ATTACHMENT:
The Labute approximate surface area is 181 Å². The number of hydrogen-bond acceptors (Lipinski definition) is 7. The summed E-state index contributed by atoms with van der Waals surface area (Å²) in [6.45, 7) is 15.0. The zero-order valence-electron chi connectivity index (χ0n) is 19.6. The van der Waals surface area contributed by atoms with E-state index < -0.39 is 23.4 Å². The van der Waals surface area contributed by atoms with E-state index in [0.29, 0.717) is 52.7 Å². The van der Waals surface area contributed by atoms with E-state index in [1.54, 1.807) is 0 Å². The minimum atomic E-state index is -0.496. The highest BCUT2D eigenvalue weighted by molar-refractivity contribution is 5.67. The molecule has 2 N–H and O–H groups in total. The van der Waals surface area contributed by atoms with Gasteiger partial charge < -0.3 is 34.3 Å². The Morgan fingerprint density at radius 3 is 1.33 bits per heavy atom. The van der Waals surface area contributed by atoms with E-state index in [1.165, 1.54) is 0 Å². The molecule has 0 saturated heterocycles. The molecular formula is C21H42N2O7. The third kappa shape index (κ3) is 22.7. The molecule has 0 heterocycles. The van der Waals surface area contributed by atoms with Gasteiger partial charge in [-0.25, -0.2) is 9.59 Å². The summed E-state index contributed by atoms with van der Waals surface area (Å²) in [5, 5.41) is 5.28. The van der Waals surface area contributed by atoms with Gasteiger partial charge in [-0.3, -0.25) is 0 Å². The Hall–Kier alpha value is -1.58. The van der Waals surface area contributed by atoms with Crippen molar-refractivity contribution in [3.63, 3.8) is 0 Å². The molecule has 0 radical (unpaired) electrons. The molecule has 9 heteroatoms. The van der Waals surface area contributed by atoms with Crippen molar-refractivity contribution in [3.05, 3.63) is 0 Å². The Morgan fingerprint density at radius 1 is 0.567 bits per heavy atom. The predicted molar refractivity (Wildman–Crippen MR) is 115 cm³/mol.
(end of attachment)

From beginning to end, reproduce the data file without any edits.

The Labute approximate surface area is 181 Å². The number of hydrogen-bond acceptors (Lipinski definition) is 7. The summed E-state index contributed by atoms with van der Waals surface area (Å²) in [6.45, 7) is 15.0. The zero-order valence-electron chi connectivity index (χ0n) is 19.6. The van der Waals surface area contributed by atoms with E-state index < -0.39 is 23.4 Å². The van der Waals surface area contributed by atoms with E-state index in [0.29, 0.717) is 52.7 Å². The van der Waals surface area contributed by atoms with E-state index in [1.54, 1.807) is 0 Å². The minimum atomic E-state index is -0.496. The highest BCUT2D eigenvalue weighted by molar-refractivity contribution is 5.67. The molecule has 2 N–H and O–H groups in total. The van der Waals surface area contributed by atoms with Gasteiger partial charge < -0.3 is 34.3 Å². The Morgan fingerprint density at radius 3 is 1.33 bits per heavy atom. The van der Waals surface area contributed by atoms with E-state index in [1.165, 1.54) is 0 Å². The molecule has 0 saturated heterocycles. The molecular formula is C21H42N2O7. The third kappa shape index (κ3) is 22.7. The molecule has 0 heterocycles. The van der Waals surface area contributed by atoms with Gasteiger partial charge in [-0.25, -0.2) is 9.59 Å². The summed E-state index contributed by atoms with van der Waals surface area (Å²) in [5, 5.41) is 5.28. The van der Waals surface area contributed by atoms with Gasteiger partial charge in [-0.3, -0.25) is 0 Å². The Hall–Kier alpha value is -1.58. The van der Waals surface area contributed by atoms with Crippen molar-refractivity contribution in [3.63, 3.8) is 0 Å². The molecule has 0 radical (unpaired) electrons. The molecule has 9 heteroatoms. The van der Waals surface area contributed by atoms with Crippen molar-refractivity contribution in [3.05, 3.63) is 0 Å². The Morgan fingerprint density at radius 1 is 0.567 bits per heavy atom. The predicted molar refractivity (Wildman–Crippen MR) is 115 cm³/mol.